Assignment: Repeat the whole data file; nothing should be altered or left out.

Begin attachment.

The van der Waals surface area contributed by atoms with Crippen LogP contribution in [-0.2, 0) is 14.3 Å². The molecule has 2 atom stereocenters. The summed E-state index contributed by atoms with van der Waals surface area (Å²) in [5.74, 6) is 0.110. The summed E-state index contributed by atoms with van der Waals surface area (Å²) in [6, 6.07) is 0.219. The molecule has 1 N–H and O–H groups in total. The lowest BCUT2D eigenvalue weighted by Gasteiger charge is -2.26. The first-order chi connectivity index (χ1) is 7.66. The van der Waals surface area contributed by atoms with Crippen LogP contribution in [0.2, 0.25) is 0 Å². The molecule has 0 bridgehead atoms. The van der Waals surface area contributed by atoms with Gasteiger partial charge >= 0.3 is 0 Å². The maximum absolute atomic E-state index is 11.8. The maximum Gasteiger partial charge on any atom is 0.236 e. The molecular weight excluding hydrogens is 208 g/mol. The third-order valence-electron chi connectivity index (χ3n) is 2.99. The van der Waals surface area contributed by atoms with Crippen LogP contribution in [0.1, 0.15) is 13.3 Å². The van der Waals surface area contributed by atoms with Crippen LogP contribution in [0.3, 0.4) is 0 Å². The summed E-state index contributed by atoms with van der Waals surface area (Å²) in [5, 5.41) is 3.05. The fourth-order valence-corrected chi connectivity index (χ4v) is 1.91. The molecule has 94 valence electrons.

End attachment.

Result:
The van der Waals surface area contributed by atoms with Crippen LogP contribution in [-0.2, 0) is 14.3 Å². The molecule has 2 atom stereocenters. The summed E-state index contributed by atoms with van der Waals surface area (Å²) in [5.74, 6) is 0.110. The summed E-state index contributed by atoms with van der Waals surface area (Å²) in [6, 6.07) is 0.219. The molecule has 1 N–H and O–H groups in total. The lowest BCUT2D eigenvalue weighted by Gasteiger charge is -2.26. The first-order chi connectivity index (χ1) is 7.66. The van der Waals surface area contributed by atoms with Crippen LogP contribution in [0.2, 0.25) is 0 Å². The molecule has 0 bridgehead atoms. The van der Waals surface area contributed by atoms with Gasteiger partial charge >= 0.3 is 0 Å². The maximum absolute atomic E-state index is 11.8. The maximum Gasteiger partial charge on any atom is 0.236 e. The molecular weight excluding hydrogens is 208 g/mol. The third-order valence-electron chi connectivity index (χ3n) is 2.99. The van der Waals surface area contributed by atoms with Crippen LogP contribution in [0.1, 0.15) is 13.3 Å². The van der Waals surface area contributed by atoms with Crippen LogP contribution in [0.3, 0.4) is 0 Å². The summed E-state index contributed by atoms with van der Waals surface area (Å²) in [5, 5.41) is 3.05. The fourth-order valence-corrected chi connectivity index (χ4v) is 1.91. The molecule has 94 valence electrons.